January 01, 2014

By Fred Koenig

Church @ the Center in Springfield is a faith community centered on new generations of non-religious people finding life change through following Jesus Christ. It’s a missional church, very focused on being in ministry with the community right outside of its door. It’s new, and it’s trying to be the living manifestation of the ideals that other United Methodist Churches are expressing across the connection. 
    
The United Methodist Church is exploring new and creative ways for launching new churches. Church @ the Center is a “Church within a church” model, and is part of Schweitzer UMC. Schweitzer UMC has been in very active ministry to impoverished people for years, taking its food pantry ministry so far as installing a walk-in cooler and purchasing a box truck for food pick-ups. But the church had not been very successful in making outreach an effective component of its ministries of mercy. When the church recently participated in the Healthy Church Initiative process, this gap was highlighted. 
    
Mark McKnelly, pastor charged with launching Church @ the Center, understands that some people who have been trapped in a cycle of poverty may enter into the church culture with a consumer mentality, focused on what the church can provide to them. He tries to address that at the beginning, teaching that being part of a church is about putting yourself forward to meet the needs of others. 
    
“We’re not buying into the myth that the poor have nothing to offer. We’re doing ministry together,” McKnelly said. Schweitzer has taken the book Toxic Charity (see page 24 of the November issue of The Missouri Methodists) and When Helping Hurts to heart. 
    
“We’re trying to be in service with, not to, the community,” McKnelly said. “We’ve seen the effects of doing it the other way. It’s hard to overturn that mindset and shake the old paradigm – on both sides. We want to be part of a process that is more transformational. “
    
Church@ the Center launched on October 20. The first sermon series was on five things that aren’t found in the Bible. The church has been averaging close to 100 adults, and about 40 children at their regular Sunday night worship service. Fewer than 15 are part of the core group of about 25 Schweitzer UMC members who began working on forming the church a year ago. It has had five baptisms, four of which were professions of faith.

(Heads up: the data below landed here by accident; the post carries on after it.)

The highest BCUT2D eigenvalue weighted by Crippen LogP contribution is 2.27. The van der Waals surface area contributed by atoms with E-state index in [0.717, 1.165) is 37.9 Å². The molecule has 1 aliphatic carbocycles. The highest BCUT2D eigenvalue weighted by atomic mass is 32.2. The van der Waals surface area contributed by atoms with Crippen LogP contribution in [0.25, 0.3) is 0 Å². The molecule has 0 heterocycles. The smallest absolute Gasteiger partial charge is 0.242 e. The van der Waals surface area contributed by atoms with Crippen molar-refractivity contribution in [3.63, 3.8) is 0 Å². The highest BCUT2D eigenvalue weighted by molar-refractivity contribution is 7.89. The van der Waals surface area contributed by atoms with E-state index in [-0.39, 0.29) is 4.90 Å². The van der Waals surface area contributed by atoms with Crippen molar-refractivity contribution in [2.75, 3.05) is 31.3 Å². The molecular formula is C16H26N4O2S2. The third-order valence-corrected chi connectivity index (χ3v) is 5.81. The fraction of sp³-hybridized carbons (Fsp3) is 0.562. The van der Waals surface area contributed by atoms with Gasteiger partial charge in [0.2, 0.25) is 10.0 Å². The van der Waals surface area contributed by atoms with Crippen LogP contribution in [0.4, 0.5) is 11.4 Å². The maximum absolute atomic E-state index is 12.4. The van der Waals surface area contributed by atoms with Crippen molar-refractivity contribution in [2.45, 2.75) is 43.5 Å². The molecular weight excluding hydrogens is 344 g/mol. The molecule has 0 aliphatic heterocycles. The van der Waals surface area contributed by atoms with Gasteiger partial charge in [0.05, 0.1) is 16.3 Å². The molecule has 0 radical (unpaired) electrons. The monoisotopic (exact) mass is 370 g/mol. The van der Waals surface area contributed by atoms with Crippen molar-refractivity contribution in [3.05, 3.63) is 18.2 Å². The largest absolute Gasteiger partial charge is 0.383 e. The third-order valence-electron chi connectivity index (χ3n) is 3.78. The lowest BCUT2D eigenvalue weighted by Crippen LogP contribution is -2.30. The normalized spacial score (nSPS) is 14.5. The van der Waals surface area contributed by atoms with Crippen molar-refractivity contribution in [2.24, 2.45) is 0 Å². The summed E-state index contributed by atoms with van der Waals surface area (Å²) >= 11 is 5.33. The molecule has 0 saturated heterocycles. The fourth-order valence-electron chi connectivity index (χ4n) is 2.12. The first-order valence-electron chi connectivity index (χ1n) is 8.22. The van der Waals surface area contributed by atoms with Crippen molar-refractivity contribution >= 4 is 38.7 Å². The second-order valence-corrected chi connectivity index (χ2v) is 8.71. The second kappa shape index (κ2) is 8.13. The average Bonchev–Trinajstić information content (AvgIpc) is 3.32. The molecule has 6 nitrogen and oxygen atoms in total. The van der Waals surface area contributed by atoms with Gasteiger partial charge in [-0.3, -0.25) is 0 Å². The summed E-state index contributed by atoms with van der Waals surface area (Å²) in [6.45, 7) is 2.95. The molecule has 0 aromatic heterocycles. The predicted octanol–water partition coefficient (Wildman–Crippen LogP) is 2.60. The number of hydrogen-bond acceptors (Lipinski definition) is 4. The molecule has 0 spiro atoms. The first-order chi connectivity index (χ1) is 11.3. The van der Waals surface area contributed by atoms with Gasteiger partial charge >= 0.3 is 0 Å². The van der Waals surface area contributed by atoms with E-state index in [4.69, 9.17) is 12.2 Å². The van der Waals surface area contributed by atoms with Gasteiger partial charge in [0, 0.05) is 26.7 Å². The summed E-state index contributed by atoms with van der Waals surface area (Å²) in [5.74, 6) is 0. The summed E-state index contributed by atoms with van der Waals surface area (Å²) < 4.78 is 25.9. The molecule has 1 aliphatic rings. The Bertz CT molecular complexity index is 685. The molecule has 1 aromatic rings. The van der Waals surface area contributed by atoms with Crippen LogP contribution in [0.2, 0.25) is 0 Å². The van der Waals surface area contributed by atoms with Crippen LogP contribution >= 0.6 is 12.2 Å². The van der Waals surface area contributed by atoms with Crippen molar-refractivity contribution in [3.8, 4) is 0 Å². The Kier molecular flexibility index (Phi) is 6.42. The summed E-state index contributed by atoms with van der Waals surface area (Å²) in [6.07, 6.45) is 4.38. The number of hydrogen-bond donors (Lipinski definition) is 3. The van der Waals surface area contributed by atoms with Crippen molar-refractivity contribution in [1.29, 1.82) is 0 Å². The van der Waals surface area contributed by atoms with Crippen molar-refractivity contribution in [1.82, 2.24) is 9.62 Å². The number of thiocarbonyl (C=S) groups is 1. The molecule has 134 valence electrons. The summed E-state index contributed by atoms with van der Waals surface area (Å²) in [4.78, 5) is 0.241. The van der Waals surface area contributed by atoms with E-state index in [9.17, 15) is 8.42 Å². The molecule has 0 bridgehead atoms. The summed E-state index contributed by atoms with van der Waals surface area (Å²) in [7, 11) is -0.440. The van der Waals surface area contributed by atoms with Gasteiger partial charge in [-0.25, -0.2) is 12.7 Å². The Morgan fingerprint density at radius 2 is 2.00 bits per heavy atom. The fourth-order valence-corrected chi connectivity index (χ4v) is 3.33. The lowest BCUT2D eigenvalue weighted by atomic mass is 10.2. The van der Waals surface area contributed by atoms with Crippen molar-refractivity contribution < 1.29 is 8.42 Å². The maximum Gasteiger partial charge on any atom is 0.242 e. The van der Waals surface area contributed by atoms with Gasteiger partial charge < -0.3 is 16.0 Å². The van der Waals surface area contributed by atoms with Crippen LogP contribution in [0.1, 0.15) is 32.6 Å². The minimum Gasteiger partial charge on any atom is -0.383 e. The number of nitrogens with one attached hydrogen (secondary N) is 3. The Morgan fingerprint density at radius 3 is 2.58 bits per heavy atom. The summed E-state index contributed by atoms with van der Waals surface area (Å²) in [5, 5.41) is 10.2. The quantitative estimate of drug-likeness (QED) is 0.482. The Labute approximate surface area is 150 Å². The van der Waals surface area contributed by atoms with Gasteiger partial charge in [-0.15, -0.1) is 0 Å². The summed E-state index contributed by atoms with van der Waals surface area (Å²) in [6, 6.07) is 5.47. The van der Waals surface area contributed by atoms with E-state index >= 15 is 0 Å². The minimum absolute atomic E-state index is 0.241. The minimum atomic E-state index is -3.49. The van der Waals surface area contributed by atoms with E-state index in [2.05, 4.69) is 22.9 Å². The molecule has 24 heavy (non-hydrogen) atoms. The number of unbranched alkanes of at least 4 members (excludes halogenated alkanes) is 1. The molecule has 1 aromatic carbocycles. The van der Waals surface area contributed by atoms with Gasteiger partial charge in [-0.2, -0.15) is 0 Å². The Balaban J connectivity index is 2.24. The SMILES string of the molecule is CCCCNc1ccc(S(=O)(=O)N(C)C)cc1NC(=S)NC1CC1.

“In Springfield most people have been to church at some point, but a lot of the people we are reaching are coming back to church after a long time away,” he said. 
 Midweek the church has a gathering where they all come together for a short fellowship time, then split into one of three groups in the categories of Bible study, life skills classes and a recovery group for people who have problems with addiction. “Sometimes people come for a meal, and they find faith,” McKnelly said. 
Once a month the Church @ the Center does a service or outreach event instead of worship. But McKnelly has found that he is corrected when he says “instead.” “People have told me that from what they’ve been learning here, they now see that being in service to others is a form of worshipping God,” McKnelly said. 
    
The church recently had a dinner and a movie night, and all of the regulars were told that they would not be let in the door unless they were bringing a guest. “I wanted this to be an outreach event, not a fellowship event that we’re doing for ourselves,” McKnelly said. The church has also offered childcare so parents can have a date night. Some people who first came to the church for that reason have now become regular attendees. McKnelly estimates about 75 percent of the congregation is from the neighborhood surrounding the church. He’s mailed postcards to the surrounding neighborhood to promote the events, and has done door-to-door canvassing. 
    
“Most of the people showing up here heard about us through word of mouth,” McKnelly said. Many of the new people have been more proactive about bringing guests than the original launch team. Some people who have been Schweitzer members for years have told McKnelly that their friends are already church members. “If you don’t know people who aren’t already going to church, that’s a problem,” he said. “Jesus hung out with people who were outside of the church.” 
    
Laura Brandt started going to Schweitzer UMC with her mother and sister about a year and half ago, after moving to Springfield from St. Louis. Soon she was volunteering at Schweitzer’s food pantry, and she was on-board with the Church @ the Center from the beginning.
    
“I thought a missional church like this is where I need to be,” she said. “Here we get down to the bare bones of what Christianity is meant to be. There’s a lot of need, and a lot of pain, among us. Maybe it’s everywhere, but here it isn’t hidden behind nice clothes or shiny cars – it’s all out there. A lot of what happens here is person-to-person support.” 
    
There’s a very warm feel among the regulars, with a real family-like atmosphere. People greet each other with hugs. Some of them have their struggles, but they are still accepted. Once bounty hunters showed up at a service, looking for one of the people there who had missed his court date. They waited until after the service was over, then took him into custody. A few months later when he got out of jail, he was back at the church for their mid-week service. He was welcomed back warmly with hugs and pats on the back. It wasn’t easy for him, but everyone there made an effort to reach out to him.